While shellfish aquaculture is experiencing significant growth, commercial harvest of wild quahogs and oysters in Massachusetts has remained fairly flat, hovering at the $5.5 million mark for the past ten years. Of this, Cape Cod harvests account for approximately $3.1 million, while Martha’s Vineyard harvests provide an additional $0.55 million, together accounting for nearly two-thirds of the total harvest in Massachusetts. In terms of the recreational fishery for quahogs and oysters, figures are more difficult to come by, mostly because recreational harvesters do not have to report their catch -- other than an estimate -- when renewing their licenses. Despite the lack of harvest data, recreational quahog and oyster fisheries are a very important component to the way of life in southeastern Massachusetts.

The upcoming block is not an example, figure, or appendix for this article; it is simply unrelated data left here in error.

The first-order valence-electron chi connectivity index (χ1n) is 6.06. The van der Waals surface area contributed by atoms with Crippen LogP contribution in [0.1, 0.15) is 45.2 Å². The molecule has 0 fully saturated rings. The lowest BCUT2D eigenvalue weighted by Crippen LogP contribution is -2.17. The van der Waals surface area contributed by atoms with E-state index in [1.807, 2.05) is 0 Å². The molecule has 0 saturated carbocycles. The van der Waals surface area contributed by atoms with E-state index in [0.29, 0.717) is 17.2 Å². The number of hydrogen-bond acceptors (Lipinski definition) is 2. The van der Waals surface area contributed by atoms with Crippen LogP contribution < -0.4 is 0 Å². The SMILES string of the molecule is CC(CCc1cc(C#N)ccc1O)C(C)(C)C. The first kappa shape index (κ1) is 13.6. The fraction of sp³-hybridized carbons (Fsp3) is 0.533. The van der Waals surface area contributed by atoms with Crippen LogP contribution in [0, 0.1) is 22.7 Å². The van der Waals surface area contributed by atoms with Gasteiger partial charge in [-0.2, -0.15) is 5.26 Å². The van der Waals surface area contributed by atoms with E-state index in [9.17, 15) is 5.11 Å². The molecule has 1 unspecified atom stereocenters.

Town shellfish departments on Cape Cod and Martha’s Vineyard are committed to public aquaculture of hard clams and other shellfish species for the purpose of stocking shellfish for wild harvest. In 1999, with funding from the Massachusetts Division of Marine Fisheries, distributed by Barnstable County, all fifteen towns on Cape Cod collectively purchased 20 million juvenile quahog seed from commercial hatcheries as part of their municipal restocking programs.

On Martha’s Vineyard, the Martha’s Vineyard Shellfish Group (MVSG), a consortium
of Island towns dedicated to producing shellfish seed in a hatchery, provided 11 million quahog seed, four million oyster seed, and six million juvenile bay scallops to the six island towns in the program. These juvenile bivalves will be released into the wild fishery after nursery culture within each town’s municipal shellfish nursery program. In addition, the MVSG provided one million seed oysters to private growers on the Island that are participating in a fishermen’s retraining program administered by the MVSG.

Current Culture Practices